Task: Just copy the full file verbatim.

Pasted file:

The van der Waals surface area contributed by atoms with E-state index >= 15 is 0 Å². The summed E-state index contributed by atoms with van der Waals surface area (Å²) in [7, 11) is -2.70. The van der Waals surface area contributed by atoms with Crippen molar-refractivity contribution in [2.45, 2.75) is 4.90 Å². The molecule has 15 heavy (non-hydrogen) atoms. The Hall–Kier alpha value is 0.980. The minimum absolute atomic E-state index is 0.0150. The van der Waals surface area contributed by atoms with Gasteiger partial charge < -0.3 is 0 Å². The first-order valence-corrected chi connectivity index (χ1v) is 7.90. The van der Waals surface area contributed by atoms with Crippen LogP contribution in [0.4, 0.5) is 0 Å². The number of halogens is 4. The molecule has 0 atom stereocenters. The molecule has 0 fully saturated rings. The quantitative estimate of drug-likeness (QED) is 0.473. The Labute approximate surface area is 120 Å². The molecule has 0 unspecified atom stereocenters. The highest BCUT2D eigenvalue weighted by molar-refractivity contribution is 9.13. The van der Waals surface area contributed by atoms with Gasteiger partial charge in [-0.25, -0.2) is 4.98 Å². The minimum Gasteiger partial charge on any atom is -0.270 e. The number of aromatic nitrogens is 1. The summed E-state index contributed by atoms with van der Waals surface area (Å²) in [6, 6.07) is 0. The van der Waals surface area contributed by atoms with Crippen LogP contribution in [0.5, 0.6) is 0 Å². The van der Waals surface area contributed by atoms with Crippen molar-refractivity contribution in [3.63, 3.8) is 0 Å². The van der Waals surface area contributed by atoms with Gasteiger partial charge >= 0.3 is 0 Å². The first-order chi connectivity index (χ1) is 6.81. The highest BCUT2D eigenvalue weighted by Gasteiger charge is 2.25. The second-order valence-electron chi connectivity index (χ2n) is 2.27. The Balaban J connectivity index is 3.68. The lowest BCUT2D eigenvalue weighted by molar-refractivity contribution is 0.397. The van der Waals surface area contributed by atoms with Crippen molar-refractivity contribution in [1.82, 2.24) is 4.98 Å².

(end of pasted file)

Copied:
The van der Waals surface area contributed by atoms with E-state index >= 15 is 0 Å². The summed E-state index contributed by atoms with van der Waals surface area (Å²) in [7, 11) is -2.70. The van der Waals surface area contributed by atoms with Crippen molar-refractivity contribution in [2.45, 2.75) is 4.90 Å². The molecule has 15 heavy (non-hydrogen) atoms. The Hall–Kier alpha value is 0.980. The minimum absolute atomic E-state index is 0.0150. The van der Waals surface area contributed by atoms with Gasteiger partial charge < -0.3 is 0 Å². The first-order valence-corrected chi connectivity index (χ1v) is 7.90. The van der Waals surface area contributed by atoms with Crippen LogP contribution in [0.4, 0.5) is 0 Å². The number of halogens is 4. The molecule has 0 atom stereocenters. The molecule has 0 fully saturated rings. The quantitative estimate of drug-likeness (QED) is 0.473. The Labute approximate surface area is 120 Å². The molecule has 0 unspecified atom stereocenters. The highest BCUT2D eigenvalue weighted by molar-refractivity contribution is 9.13. The van der Waals surface area contributed by atoms with Gasteiger partial charge in [-0.25, -0.2) is 4.98 Å². The minimum Gasteiger partial charge on any atom is -0.270 e. The number of aromatic nitrogens is 1. The summed E-state index contributed by atoms with van der Waals surface area (Å²) in [6, 6.07) is 0. The van der Waals surface area contributed by atoms with Crippen LogP contribution in [0.5, 0.6) is 0 Å². The van der Waals surface area contributed by atoms with Crippen molar-refractivity contribution in [3.63, 3.8) is 0 Å². The van der Waals surface area contributed by atoms with Gasteiger partial charge >= 0.3 is 0 Å². The first-order chi connectivity index (χ1) is 6.81. The highest BCUT2D eigenvalue weighted by Gasteiger charge is 2.25. The second-order valence-electron chi connectivity index (χ2n) is 2.27. The Balaban J connectivity index is 3.68. The lowest BCUT2D eigenvalue weighted by molar-refractivity contribution is 0.397. The van der Waals surface area contributed by atoms with Crippen molar-refractivity contribution in [1.82, 2.24) is 4.98 Å².